The BFG by Roald Dahl

BFG

Reviewed by Simon P (Library Patron)

As someone who has performed on stage in many children’s theatre shows, I always enjoy coming across material that is enjoyable and imaginative for both kids and adults. BFG is just that type of book.

Little Orphan Sophie finds herself in the land of Giants after having spotted the BFG, short for Big Friendly Giant, at night in London. Taken to the country of giants, a place with nine “human bean” eating giants that are twice the size of BFG, Sophie must devise a plan to get her way back home after being informed by the BFG that she will now have to live with him in the country of the giants for the rest of her days. After experiencing fear and trepidation, Sophie comes to learn that BFG is in fact a big, friendly giant. What’s more, the BFG reveals and explains to Sophie many mysteries of his world, showing that although he may educated, he is still a very intelligent giant. In fact, both Sophie and the BFG learn a great deal from each other, with both coming to respect the different view points each has towards different ways of life. Such respect leads to Sophie and the BFG eventually making a return to London to enlist the help of the Queen to rid the country of the nine giants whose diet consists of nightly meals of humans. So as not to ruin the rest of the story, I’ll stop my summary here.

Like Matilda, Dahl does include some darker themes in this story, including giants heading to various countries to take people from their beds and eat them for dinner. Perhaps most concerning for younger readers is an episode in which we learn of the giants having eaten kids for dinner and leaving their bones behind. However, there is also plenty of lighter and fun material here, including the many sayings the BFG constantly mixes up, the words used to describe certain elements of giant-life, and even an episode discussing the difference between humans’ carbonated drinks and giants’ carbonated drinks (hint: one causes burping, the other causes…well, I’m sure you can imagine). Along with this, there is a fun twist at the end that a person of any age will appreciate. While it may be a bit predictable for adult readers, the ending will put a smile on the face of every reader, no matter their age.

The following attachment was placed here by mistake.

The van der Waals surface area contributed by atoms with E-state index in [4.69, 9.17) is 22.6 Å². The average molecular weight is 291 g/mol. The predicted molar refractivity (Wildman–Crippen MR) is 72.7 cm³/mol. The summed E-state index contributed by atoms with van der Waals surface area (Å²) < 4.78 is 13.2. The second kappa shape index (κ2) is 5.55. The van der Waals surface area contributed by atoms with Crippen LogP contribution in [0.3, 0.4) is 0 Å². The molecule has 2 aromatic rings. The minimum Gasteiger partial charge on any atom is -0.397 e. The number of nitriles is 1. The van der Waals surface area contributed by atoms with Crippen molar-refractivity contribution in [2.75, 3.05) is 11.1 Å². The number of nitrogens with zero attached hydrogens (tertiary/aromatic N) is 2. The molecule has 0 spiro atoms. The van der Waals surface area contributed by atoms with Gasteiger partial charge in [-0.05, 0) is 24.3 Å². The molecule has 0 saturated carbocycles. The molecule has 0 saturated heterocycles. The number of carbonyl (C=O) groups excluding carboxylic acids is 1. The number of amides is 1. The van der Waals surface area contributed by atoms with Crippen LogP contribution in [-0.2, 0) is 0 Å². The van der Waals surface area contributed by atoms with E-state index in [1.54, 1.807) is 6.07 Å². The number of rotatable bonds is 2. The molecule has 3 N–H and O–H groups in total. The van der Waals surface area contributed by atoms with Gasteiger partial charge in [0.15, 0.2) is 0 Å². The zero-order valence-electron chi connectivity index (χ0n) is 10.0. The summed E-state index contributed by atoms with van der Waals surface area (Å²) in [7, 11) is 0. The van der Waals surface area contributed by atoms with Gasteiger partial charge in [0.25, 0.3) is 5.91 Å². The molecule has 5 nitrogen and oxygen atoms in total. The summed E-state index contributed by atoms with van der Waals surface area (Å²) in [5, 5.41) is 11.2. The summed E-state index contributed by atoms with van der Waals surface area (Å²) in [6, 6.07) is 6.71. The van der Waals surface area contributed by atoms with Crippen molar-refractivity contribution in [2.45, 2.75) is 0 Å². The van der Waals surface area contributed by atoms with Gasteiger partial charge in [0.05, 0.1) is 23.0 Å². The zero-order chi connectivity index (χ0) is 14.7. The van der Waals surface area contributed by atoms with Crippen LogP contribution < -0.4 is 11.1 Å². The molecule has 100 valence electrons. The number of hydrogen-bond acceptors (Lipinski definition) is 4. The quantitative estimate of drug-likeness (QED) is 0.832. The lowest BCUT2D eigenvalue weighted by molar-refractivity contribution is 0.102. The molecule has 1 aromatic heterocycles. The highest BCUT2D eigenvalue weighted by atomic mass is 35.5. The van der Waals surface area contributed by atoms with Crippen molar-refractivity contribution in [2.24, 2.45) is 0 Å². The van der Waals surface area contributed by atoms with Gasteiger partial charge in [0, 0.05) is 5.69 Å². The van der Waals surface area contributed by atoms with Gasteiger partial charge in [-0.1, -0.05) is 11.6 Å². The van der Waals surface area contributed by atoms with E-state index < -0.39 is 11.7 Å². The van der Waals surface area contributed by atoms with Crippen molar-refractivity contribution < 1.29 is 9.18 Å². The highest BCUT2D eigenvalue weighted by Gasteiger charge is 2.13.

I’d recommend this book for any adult who is longing to reconnect with their childhood imagination and for any kids 10 years old and up, with perhaps more mature younger readers being able to handle the darker elements of the story.

Located in Children’s Fiction (J FIC DAHL)

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